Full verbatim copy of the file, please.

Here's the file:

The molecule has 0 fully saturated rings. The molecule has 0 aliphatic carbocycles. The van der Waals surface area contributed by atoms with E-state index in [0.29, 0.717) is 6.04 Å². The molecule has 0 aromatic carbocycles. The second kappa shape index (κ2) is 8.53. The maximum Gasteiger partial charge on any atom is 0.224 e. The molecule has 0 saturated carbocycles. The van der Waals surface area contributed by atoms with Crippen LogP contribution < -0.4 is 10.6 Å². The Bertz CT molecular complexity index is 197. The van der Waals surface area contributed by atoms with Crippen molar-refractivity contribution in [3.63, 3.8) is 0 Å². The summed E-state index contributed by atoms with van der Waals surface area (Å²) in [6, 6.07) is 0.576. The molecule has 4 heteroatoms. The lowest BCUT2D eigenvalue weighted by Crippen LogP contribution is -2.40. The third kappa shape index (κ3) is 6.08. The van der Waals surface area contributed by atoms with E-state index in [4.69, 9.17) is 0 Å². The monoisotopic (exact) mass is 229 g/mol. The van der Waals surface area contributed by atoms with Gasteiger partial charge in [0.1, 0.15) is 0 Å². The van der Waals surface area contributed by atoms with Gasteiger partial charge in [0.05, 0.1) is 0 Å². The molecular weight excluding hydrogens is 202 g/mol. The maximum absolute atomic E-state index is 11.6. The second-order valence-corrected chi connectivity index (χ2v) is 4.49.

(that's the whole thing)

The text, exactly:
The molecule has 0 fully saturated rings. The molecule has 0 aliphatic carbocycles. The van der Waals surface area contributed by atoms with E-state index in [0.29, 0.717) is 6.04 Å². The molecule has 0 aromatic carbocycles. The second kappa shape index (κ2) is 8.53. The maximum Gasteiger partial charge on any atom is 0.224 e. The molecule has 0 saturated carbocycles. The van der Waals surface area contributed by atoms with Crippen LogP contribution < -0.4 is 10.6 Å². The Bertz CT molecular complexity index is 197. The van der Waals surface area contributed by atoms with Crippen molar-refractivity contribution in [3.63, 3.8) is 0 Å². The summed E-state index contributed by atoms with van der Waals surface area (Å²) in [6, 6.07) is 0.576. The molecule has 4 heteroatoms. The lowest BCUT2D eigenvalue weighted by Crippen LogP contribution is -2.40. The third kappa shape index (κ3) is 6.08. The van der Waals surface area contributed by atoms with E-state index in [4.69, 9.17) is 0 Å². The monoisotopic (exact) mass is 229 g/mol. The van der Waals surface area contributed by atoms with Gasteiger partial charge in [0.1, 0.15) is 0 Å². The van der Waals surface area contributed by atoms with Gasteiger partial charge in [0.05, 0.1) is 0 Å². The molecular weight excluding hydrogens is 202 g/mol. The maximum absolute atomic E-state index is 11.6. The second-order valence-corrected chi connectivity index (χ2v) is 4.49.